Meetings & Events
There has been a settlement at Stretton on Dunsmore for over one thousand years, however there is no evidence of when the first settlers actually arrived.
Stretton on Dunsmore is located on Dunsmore Heath, adjacent to the Fosse Way, a Roman Road, and equidistant from Coventry, Rugby and Leamington Spa. The name of the village is probably anglo saxon "straet tun on dun mor", literally meaning "village on the road on the hill on the heath".
By the 15th century Stretton had grown from the original hamlet into an established Village with its own Church and Manor House.
It is quite certain that there has been a church in the Village for 800 years. The current church, All Saints, being consecrated in 1837. The previous church being demolished after having fallen into a state of disrepair.
Joseph Elkington, the famous agricultural drainage pioneer, was baptised in Stretton on Dunsmore in 1740 and died in 1806. Joseph was inspired by his discovery to devise a new method of draining wet land based on deep drilling. He applied his method to farms in Warwickshire and further afield, demonstrating an uncanny ability to solve difficult drainage problems. In 1795 Parliament awarded him a gold ring and £1000 (a fortune at that time). In June 2006 the History Society organised a bi-centenary celebration.
The Village has connections with the Royal Family. On August 9th 1893 Alice Wilshire married Patrick Bowes-Lyons in the Village Church. She was to become Aunt Alice to Elizabeth Bowes-Lyons, who became the Queen Mother.
The Village was and still is a thriving community. The 1841 census shows that in addition to the many farmers there were numerous craftsmen including three wheelwrights, three blacksmiths, several carpenters, two bricklayers, a plumber, a cooper, three shoemakers, four tailors, two dressmakers, a cattle dealer, one excise officer and a surgeon.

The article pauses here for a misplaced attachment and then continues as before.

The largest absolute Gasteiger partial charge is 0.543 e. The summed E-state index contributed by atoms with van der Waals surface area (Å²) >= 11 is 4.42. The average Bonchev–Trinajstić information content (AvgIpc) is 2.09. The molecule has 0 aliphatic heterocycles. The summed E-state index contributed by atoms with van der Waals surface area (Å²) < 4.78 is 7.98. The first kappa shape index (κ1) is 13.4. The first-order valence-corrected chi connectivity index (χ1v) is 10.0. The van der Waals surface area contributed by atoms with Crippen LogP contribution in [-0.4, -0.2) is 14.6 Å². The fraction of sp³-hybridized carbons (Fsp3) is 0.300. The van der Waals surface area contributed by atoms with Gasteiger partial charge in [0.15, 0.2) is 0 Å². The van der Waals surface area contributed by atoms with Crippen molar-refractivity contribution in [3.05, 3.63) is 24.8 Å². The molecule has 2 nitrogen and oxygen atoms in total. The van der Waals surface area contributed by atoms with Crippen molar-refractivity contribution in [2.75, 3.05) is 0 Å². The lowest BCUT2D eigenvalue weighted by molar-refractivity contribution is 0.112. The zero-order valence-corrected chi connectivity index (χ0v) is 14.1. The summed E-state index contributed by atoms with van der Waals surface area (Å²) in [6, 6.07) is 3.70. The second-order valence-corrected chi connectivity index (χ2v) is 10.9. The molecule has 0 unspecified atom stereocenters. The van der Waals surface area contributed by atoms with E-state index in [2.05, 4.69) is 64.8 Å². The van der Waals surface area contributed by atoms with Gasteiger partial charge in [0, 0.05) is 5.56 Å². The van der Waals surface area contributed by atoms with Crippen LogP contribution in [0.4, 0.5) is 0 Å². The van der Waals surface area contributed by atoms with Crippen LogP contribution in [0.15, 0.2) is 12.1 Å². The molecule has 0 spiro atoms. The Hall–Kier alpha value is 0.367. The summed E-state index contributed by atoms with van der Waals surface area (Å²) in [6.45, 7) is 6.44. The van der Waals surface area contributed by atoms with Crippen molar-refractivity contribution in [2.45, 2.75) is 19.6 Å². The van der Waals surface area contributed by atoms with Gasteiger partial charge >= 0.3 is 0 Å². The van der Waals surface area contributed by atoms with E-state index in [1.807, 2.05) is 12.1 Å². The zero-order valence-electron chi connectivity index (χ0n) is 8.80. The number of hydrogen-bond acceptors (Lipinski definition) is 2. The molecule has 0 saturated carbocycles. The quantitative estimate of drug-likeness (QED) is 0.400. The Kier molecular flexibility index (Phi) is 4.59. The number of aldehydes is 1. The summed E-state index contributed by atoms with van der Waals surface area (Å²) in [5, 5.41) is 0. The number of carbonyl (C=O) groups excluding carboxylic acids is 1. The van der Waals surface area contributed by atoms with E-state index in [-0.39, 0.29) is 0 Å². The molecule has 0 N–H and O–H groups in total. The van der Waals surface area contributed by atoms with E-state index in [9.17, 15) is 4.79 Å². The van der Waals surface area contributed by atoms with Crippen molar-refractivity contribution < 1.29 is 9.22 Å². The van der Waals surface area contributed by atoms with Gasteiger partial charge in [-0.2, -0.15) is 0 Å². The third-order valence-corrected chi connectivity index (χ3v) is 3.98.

At one time Stretton was served by many Public Houses, The Oak, The Black Dog, The Shoulder of Mutton, The Dun Cow, The Red Lion, The Frog Inn, The White Lion, The George, The Wheatsheaf and The Cold Comfort Inn. No doubt these served the thriving trade moving along the the Fosse Way and also the London Road (A45). Today only two pubs remain; The Oak & Black Dog and the Shoulder of Mutton.
Today the Village is well served by a General Store, Post Office, Doctor's Surgery, Primary School, two pubs, hairdressers, Village Hall, local tradesmen, numerous social organisations which cater for all ages and local bus services to adjacent towns and cities.
More detail about the history of the Village can be found in the book:
"Stretton on Dunsmore - The Making of a Warwickshire Village"
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